The other night I was up particularly late nursing the baby. Usually, I have a no-phone rule for myself during late night feedings because I have a hard time falling asleep again. However, on this night I hadn’t yet been to sleep, so I was scrolling my own Instagram feed, taking inventory of how adorable and funny my children were with the hopes of redeeming them in my mind. It had been a particularly rough day, and they were sorely in need of redemption. We all were, actually. They screamed too loud and fought too much. My daughter hit my son in the head with a dump truck, so he bit her on the shoulder. I yelled at both of them, and we all went to timeout. My son had a 45-minute screaming tantrum in his room because I don’t even know? His shoes were blue, and it was Thursday or some other such nonsense? My daughter threw all of her silverware on the floor at dinner and fed her chicken to the dog. The baby cried, as babies do, and we were out of wine.
I needed to see silly pictures. Joyful pictures. I needed to re-live a happy day to make up for the hard one in hopes that we could have a much better day tomorrow.
But as I scrolled through goofy hat photos and Halloween costume poses, I caught myself wishing I had my old life back. Not my pre-kid life—that I can barely remember—but my two-kid life. We had a seemingly blissful existence five weeks ago before another baby threw everything into upheaval, and I lost sight of normal.
As much as I like to act like I’m spontaneous and fun, I really like to know exactly what to expect, and I prefer for my day-to-day life to be fairly predictable, even if that means predictably chaotic. I think change is hard and transition is draining. I would argue that most people probably feel this way. Are there people who love change? Is there someone out there who says, "I love transition! Transition is my favorite"? If there are, I would like to meet them. Maybe those people should teach a class. Regardless, I think it’s safe to say that big life transitions are difficult and stressful. Adding another child falls squarely into this category.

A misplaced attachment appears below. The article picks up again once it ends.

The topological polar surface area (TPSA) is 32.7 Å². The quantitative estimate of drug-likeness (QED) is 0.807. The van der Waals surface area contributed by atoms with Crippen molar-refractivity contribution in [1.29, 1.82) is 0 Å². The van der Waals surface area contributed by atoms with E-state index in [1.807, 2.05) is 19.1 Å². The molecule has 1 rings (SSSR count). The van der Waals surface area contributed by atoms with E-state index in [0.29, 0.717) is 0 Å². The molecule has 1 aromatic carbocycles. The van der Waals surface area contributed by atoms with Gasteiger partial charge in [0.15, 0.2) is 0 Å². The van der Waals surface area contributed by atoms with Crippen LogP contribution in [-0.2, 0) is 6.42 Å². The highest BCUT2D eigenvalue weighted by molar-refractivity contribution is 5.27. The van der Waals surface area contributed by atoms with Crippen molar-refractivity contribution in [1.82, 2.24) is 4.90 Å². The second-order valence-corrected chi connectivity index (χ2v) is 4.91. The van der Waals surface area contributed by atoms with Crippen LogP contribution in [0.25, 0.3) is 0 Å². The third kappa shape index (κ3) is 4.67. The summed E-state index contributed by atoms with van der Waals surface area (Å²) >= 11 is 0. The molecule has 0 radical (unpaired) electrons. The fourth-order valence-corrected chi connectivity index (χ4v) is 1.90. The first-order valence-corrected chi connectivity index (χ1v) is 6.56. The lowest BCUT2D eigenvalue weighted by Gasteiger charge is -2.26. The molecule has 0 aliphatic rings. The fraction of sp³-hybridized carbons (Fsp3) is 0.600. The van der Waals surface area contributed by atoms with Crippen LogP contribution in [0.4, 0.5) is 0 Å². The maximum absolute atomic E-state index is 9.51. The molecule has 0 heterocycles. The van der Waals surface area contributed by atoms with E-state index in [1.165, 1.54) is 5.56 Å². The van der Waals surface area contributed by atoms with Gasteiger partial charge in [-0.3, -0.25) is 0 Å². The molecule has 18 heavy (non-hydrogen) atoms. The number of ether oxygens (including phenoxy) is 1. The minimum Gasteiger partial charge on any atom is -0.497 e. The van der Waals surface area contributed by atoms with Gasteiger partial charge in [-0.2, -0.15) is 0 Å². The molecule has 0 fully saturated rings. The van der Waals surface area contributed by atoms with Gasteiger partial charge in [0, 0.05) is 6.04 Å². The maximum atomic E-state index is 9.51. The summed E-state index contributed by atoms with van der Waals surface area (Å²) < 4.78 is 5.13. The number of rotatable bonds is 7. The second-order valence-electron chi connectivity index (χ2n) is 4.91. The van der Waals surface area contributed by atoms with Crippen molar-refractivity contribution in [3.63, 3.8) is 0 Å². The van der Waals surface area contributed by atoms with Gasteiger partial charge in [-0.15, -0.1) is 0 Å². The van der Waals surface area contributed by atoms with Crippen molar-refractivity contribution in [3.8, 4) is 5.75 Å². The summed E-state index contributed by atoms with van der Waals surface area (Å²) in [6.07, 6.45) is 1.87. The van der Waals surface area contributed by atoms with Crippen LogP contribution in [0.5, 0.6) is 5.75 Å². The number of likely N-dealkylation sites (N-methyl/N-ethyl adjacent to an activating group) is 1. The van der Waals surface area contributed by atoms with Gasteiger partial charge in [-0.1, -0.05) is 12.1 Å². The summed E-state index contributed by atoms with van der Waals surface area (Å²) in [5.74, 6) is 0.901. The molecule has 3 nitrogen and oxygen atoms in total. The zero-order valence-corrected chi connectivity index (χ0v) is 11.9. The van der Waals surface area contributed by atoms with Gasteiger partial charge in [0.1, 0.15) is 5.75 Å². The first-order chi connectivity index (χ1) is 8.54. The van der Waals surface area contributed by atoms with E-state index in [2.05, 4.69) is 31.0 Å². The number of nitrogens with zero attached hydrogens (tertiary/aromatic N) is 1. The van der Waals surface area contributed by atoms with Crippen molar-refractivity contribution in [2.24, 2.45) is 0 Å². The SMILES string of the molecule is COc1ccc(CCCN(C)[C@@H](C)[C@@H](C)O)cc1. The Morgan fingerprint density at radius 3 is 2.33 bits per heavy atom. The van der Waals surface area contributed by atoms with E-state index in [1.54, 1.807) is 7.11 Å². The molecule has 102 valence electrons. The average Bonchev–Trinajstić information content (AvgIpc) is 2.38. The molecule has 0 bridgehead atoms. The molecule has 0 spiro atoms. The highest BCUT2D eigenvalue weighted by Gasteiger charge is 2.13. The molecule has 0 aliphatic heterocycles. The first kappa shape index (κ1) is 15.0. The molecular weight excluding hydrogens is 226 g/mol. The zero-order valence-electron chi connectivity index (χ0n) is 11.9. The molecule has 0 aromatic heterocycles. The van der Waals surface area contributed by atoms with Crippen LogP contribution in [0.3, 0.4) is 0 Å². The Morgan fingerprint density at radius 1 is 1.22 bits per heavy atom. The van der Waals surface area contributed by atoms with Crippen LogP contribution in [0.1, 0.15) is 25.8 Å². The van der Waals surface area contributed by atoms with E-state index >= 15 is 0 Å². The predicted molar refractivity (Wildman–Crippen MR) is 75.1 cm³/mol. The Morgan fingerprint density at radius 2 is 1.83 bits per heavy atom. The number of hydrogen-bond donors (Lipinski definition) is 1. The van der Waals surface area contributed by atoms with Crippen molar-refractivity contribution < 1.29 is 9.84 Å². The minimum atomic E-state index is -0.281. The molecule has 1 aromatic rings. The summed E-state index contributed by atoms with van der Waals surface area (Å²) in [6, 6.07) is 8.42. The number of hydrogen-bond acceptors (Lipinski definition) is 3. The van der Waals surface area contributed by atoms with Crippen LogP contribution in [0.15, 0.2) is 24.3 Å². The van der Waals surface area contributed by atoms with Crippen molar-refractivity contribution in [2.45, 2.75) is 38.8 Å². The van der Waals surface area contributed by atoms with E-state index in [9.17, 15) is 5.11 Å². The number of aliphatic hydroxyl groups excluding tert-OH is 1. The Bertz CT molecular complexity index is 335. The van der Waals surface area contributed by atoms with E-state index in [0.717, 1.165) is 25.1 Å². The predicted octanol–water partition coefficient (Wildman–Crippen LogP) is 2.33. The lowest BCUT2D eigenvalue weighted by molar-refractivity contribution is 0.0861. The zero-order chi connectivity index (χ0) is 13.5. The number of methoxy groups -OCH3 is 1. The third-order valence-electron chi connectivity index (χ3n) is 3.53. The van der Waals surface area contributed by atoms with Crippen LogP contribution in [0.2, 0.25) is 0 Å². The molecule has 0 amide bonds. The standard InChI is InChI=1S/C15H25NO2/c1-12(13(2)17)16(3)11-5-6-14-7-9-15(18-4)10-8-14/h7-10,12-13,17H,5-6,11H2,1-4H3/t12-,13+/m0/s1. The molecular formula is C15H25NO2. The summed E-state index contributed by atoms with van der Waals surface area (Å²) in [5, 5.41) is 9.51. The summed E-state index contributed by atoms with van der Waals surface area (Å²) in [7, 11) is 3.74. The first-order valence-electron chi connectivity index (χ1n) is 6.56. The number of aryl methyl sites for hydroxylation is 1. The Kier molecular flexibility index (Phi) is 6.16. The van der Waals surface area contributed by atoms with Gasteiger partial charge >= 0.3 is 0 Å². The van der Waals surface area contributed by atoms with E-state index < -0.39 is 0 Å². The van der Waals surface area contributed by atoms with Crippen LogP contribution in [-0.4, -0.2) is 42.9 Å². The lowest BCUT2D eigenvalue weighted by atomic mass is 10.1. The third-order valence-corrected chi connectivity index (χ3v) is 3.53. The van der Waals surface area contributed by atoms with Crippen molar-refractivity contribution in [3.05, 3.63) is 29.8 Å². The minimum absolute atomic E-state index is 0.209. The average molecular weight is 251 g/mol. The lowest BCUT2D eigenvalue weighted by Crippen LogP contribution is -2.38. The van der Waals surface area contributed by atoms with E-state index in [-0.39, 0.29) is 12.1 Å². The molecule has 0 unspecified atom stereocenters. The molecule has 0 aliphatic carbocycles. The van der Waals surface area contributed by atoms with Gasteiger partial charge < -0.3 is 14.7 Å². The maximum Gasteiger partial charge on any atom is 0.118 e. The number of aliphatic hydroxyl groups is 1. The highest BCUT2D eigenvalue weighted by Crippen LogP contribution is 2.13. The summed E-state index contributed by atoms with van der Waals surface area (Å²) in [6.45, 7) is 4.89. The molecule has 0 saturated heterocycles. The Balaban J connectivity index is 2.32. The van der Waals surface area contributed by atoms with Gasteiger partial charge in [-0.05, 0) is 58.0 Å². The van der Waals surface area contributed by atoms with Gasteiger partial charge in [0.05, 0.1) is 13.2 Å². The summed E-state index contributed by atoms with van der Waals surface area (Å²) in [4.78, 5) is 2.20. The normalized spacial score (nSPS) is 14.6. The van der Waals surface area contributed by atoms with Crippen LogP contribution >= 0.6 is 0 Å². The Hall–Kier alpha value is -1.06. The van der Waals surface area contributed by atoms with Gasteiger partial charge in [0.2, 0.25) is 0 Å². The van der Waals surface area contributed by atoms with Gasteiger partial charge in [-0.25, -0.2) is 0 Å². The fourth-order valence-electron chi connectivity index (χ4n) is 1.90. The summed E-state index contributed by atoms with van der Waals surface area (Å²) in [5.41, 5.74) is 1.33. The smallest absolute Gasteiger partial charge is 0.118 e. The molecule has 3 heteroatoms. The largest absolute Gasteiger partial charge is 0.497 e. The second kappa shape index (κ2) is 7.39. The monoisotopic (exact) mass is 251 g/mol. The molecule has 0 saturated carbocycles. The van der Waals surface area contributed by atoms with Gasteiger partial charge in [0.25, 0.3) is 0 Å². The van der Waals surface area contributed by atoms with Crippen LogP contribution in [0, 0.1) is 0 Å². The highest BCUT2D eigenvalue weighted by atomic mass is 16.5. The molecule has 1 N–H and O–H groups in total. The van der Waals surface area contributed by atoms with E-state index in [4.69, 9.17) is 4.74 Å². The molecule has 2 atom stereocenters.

Because I’m a grown up, and also the mom, it’s not appropriate for me to throw myself on the floor or chuck trucks at people or toss my fork across the dinner table, but in that brief moment of looking at my phone and wishing for the old "normal," I felt a lot of sympathy for my kids.
Having a new baby was a change that we could anticipate—we had nine whole months to get ready—and my husband and I are still working it out. My kids had no idea how to prepare. I could only talk about "when the baby comes" so much, and it's still such a vague concept for their little minds. In fact, I didn't really know what to expect entirely, and I've done this twice before.
My kids basically don't know anything: it's not fair for me to expect them to take this in stride. I just added a whole new person to the family and since the doctor had to cut me in half during the process, I can't bring my ‘A’ game for several more weeks. One new sister minus one full mommy plus two toddlers equals meltdowns. Understandably.
And it’s not just the new baby, it’s new everything: grandparents in town for a month, new seat configuration in the van, new schedules, new focuses, new shared attention. We're all wondering what is permanent and what is temporary.
These little people don't have the luxury of scrolling Instagram and articulating their emotions in essay form. Their methods are much more rudimentary. But in those moments of screaming meltdowns because I turned the pajama bottoms right side out and won't refill a full juice cup, I can try to remember how I felt looking at my phone that night: confused, tired, a little sad, and longing for routine.
Our new normal is right around the corner, and I know it's going to be just as good as the old normal, if not better. It will totally be worth the wait. We just have to survive the meantime.